New Zealand wildlife, new plan


This video says about itself:

The Royal Forest and Bird Protection Society of New Zealand

6 November 2011

Forest & Bird has been protecting and restoring New Zealand’s natural environment since 1923. We are a not-for-profit independent registered charity that dedicated to the conservation of wild life and wild landscapes in New Zealand.

We are a community based organization. We have 50 volunteer branches throughout New Zealand. Our 3000 active volunteers manage and restore native forest and wetlands on our land and on public land. Each year they set over 10,000 traps and plant over 200,000 trees on our land and on public land. Our contribution to New Zealand since 1923 has been immense, as the Governor General Sir Anand Satyand said in 2009, “It would be difficult to imagine New Zealand without the Royal Forest and Bird Protection Society.”

From BirdLife:

Forest & Bird launches ambitious strategy for New Zealand’s nature

By Mike Britton, Fri, 18/03/2016 – 03:15

At the end of 2015 Forest & Bird (BirdLife New Zealand) launched its new strategic plan. It is ambitious and based on the vision of, in Aotearoa (New Zealand), ecological resilience being at the heart of everything the community does. Its mission is to protect and restore nature.

Reducing climate-damaging emissions, building resilience in ecosystems and promoting an economy that is both sustainable and enhances biodiversity are key parts of the strategy. For bird and nature lovers the control and eventually eradication of introduced rodents, mustelids and possums, that have so decimated New Zealand’s ecology is a key, aspirational, but potentially achievable goal.

Over its 75 year history, the protection of New Zealand’s natural areas has been a key focus for Forest & Bird and now it wants to make sure that these hard fought for protected areas are fully protected and managed against threats. The challenge goes on to see protected areas on land extended to protect the full range of the county’s natural heritage. A big part of that work will be built around finishing the identification of terrestrial Important Bird and Biodiversity Areas (IBAs) and seeing them projected.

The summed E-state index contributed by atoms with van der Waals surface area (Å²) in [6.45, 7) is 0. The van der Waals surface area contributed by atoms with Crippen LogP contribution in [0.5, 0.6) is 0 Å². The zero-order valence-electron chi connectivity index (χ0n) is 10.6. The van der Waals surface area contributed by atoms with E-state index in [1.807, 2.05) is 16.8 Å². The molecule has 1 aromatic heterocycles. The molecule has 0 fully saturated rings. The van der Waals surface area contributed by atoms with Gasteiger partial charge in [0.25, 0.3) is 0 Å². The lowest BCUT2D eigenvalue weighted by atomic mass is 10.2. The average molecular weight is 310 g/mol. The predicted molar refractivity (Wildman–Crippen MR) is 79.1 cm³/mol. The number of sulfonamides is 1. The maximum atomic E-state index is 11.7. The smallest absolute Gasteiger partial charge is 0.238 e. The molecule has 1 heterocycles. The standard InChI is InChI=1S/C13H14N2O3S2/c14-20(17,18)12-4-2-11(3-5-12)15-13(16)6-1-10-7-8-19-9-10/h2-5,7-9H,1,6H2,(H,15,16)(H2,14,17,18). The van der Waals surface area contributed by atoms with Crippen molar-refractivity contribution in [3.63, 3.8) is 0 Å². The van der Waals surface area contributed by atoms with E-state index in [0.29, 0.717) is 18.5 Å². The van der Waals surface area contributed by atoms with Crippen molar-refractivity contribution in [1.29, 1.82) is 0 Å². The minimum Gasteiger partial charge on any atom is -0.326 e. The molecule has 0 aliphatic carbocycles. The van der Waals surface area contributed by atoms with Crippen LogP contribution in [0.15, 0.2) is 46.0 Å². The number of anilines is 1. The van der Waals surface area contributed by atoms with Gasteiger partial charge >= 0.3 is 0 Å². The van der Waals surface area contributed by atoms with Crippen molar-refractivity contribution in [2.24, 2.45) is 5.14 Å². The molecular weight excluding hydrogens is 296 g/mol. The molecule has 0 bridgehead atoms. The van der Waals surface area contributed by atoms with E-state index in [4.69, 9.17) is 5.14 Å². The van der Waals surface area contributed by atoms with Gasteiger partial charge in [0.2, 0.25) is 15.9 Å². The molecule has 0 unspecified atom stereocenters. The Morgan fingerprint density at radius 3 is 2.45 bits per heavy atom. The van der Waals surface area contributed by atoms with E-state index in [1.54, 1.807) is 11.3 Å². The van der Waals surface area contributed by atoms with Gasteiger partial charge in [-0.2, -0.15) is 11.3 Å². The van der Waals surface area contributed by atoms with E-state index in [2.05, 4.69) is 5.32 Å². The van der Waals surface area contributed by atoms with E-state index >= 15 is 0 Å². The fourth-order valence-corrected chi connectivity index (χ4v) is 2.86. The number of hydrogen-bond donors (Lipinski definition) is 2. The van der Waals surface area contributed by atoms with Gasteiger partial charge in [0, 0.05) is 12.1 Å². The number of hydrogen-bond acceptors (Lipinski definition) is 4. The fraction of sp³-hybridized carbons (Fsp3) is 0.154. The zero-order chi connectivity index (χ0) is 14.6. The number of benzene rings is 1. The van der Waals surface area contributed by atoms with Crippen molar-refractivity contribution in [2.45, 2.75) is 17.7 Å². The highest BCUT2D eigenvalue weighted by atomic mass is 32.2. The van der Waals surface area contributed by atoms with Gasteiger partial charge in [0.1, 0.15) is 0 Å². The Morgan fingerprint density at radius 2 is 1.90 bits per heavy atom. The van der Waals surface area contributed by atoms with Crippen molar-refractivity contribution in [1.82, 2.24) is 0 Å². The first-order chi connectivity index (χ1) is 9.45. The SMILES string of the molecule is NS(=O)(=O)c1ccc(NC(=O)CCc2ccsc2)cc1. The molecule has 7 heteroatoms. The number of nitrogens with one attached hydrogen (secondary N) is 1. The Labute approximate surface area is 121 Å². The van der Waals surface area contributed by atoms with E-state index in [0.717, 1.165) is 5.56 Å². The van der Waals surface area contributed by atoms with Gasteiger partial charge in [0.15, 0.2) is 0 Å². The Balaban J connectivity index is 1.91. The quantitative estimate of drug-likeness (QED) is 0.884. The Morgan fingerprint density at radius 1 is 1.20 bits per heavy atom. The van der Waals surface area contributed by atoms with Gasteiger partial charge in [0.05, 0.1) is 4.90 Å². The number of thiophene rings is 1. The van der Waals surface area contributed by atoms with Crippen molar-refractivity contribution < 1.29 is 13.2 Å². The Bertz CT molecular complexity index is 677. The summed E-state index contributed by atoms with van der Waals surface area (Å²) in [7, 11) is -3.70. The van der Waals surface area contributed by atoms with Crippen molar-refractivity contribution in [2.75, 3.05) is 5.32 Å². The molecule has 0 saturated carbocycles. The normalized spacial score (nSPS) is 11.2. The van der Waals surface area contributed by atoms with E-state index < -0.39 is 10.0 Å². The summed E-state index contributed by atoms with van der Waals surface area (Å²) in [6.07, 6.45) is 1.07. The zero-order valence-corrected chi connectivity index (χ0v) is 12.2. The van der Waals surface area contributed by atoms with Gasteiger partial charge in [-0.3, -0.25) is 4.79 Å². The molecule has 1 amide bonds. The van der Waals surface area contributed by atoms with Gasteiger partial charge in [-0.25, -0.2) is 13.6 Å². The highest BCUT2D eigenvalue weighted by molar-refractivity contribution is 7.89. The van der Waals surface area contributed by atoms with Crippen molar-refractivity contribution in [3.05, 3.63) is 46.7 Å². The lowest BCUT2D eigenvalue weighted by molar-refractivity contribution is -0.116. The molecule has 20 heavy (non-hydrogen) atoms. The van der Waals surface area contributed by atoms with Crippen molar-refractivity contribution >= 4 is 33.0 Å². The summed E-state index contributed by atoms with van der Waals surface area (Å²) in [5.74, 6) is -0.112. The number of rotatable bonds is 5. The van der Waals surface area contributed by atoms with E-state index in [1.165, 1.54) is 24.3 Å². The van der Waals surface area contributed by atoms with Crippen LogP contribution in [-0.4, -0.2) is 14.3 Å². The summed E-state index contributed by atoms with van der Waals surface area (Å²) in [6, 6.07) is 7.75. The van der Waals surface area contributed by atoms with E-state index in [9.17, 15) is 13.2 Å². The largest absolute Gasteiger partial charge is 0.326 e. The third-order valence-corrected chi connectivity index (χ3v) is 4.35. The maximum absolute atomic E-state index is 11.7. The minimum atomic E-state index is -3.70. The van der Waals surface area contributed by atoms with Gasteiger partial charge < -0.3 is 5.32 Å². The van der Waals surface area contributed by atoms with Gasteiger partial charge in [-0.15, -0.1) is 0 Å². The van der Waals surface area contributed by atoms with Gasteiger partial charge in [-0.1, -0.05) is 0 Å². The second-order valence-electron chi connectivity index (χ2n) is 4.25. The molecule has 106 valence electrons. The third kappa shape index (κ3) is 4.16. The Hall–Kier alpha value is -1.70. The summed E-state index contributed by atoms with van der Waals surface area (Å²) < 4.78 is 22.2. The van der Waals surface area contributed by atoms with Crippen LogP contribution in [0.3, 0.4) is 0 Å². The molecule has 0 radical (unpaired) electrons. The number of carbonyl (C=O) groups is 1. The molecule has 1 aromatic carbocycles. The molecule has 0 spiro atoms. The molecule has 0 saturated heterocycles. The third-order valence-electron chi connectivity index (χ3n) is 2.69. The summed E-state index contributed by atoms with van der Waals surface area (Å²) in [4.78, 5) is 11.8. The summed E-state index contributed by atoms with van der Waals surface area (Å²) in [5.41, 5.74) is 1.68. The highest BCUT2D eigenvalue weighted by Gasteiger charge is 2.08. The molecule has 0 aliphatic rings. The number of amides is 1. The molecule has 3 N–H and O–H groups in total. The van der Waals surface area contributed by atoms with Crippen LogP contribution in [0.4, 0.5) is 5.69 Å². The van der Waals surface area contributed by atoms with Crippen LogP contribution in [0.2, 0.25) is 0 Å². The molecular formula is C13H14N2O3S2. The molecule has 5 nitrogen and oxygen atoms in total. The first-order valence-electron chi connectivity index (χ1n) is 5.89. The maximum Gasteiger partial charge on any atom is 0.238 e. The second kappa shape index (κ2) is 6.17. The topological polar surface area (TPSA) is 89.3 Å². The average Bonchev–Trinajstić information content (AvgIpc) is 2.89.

Forest & Bird has recently completed identification of the Important Bird and Biodiversity Areas (IBAs) at sea and on land for marine and coastal birds. It is starting further work to identify IBAs for terrestrial birds. As part of its strategy for managing threatened species, Forest & Bird aims that all IBAs in New Zealand have been protected or are being managed to ensure species recovery by 2040. With its 50 community based branches, Forest & Bird has the capacity on the ground to achieve this goal.

With almost a third of New Zealand’s terrestrial areas in protective status, protection of the marine environment lags well behind. The strategy aims for a comprehensive and representative network of marine protected areas with ecological integrity established over at least 30% of New Zealand’s Exclusive Economic Zone within 10 years. The recent agreement by the Government to establish a 620,000 square kilometre marine sanctuary around the Kermadec Islands, as result of a campaign by Forest & Bird and other partners, gives hope this target is also achievable.

An exciting new part the strategy identifies that nature does not recognise political boundaries. Many of New Zealand’s indigenous species migrate through the region and across oceans. Forest & Bird intends to work with partners in the Pacific and globally to protect and restore the habitats of New Zealand’s indigenous species, wherever they migrate. Building international partnerships and also undertaking international projects to enhance the protection or habitat of a New Zealand migratory species is part of the strategy.

Ambitious the strategy is, but for New Zealand’s biggest and oldest nature conservation agency, and its 70,000 members and supporters, achieving the impossible has never been a restraint.

The strategy can be downloaded here.

Forest & Bird and Birds New Zealand complete the identification of New Zealand’s Marine Important Bird Areas: here.

3 thoughts on “New Zealand wildlife, new plan

  1. Pingback: New Zealand rat control and wildlife conservation | Dear Kitty. Some blog

  2. Pingback: Ten bird species, discovered in 2016 | Dear Kitty. Some blog

Leave a Reply

Fill in your details below or click an icon to log in:

WordPress.com Logo

You are commenting using your WordPress.com account. Log Out /  Change )

Google photo

You are commenting using your Google account. Log Out /  Change )

Twitter picture

You are commenting using your Twitter account. Log Out /  Change )

Facebook photo

You are commenting using your Facebook account. Log Out /  Change )

Connecting to %s

This site uses Akismet to reduce spam. Learn how your comment data is processed.